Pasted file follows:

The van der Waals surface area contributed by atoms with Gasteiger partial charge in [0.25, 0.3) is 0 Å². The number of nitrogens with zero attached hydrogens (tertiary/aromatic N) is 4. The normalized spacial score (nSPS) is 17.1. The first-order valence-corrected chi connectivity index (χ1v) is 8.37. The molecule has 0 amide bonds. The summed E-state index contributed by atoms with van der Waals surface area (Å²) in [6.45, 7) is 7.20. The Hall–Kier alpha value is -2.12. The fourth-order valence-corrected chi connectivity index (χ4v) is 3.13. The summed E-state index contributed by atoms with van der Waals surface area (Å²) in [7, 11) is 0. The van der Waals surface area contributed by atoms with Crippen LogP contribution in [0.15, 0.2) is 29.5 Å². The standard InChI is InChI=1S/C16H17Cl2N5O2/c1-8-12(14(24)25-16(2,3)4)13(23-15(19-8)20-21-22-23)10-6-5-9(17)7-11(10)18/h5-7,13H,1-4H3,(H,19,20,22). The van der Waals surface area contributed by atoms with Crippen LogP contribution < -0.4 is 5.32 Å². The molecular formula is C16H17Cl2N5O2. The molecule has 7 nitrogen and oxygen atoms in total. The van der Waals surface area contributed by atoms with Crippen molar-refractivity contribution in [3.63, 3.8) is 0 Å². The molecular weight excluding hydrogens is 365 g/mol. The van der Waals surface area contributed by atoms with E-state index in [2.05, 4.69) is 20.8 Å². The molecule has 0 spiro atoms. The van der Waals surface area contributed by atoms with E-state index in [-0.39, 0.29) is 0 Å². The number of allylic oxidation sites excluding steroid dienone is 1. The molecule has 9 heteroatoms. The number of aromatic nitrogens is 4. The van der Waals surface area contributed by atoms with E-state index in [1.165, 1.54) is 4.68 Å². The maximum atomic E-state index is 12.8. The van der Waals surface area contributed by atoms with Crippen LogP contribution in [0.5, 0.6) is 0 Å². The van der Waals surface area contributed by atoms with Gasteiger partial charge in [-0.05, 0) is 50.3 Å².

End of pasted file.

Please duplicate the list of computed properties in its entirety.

The van der Waals surface area contributed by atoms with Gasteiger partial charge in [0.25, 0.3) is 0 Å². The number of nitrogens with zero attached hydrogens (tertiary/aromatic N) is 4. The normalized spacial score (nSPS) is 17.1. The first-order valence-corrected chi connectivity index (χ1v) is 8.37. The molecule has 0 amide bonds. The summed E-state index contributed by atoms with van der Waals surface area (Å²) in [6.45, 7) is 7.20. The Hall–Kier alpha value is -2.12. The fourth-order valence-corrected chi connectivity index (χ4v) is 3.13. The summed E-state index contributed by atoms with van der Waals surface area (Å²) in [7, 11) is 0. The van der Waals surface area contributed by atoms with Crippen LogP contribution in [0.15, 0.2) is 29.5 Å². The standard InChI is InChI=1S/C16H17Cl2N5O2/c1-8-12(14(24)25-16(2,3)4)13(23-15(19-8)20-21-22-23)10-6-5-9(17)7-11(10)18/h5-7,13H,1-4H3,(H,19,20,22). The van der Waals surface area contributed by atoms with Crippen LogP contribution < -0.4 is 5.32 Å². The molecular formula is C16H17Cl2N5O2. The molecule has 7 nitrogen and oxygen atoms in total. The van der Waals surface area contributed by atoms with Crippen molar-refractivity contribution in [3.63, 3.8) is 0 Å². The molecular weight excluding hydrogens is 365 g/mol. The van der Waals surface area contributed by atoms with E-state index in [2.05, 4.69) is 20.8 Å². The molecule has 0 spiro atoms. The van der Waals surface area contributed by atoms with E-state index in [-0.39, 0.29) is 0 Å². The number of allylic oxidation sites excluding steroid dienone is 1. The molecule has 9 heteroatoms. The number of aromatic nitrogens is 4. The van der Waals surface area contributed by atoms with E-state index in [1.165, 1.54) is 4.68 Å². The maximum atomic E-state index is 12.8. The van der Waals surface area contributed by atoms with Crippen LogP contribution in [0.5, 0.6) is 0 Å². The van der Waals surface area contributed by atoms with Gasteiger partial charge in [-0.05, 0) is 50.3 Å².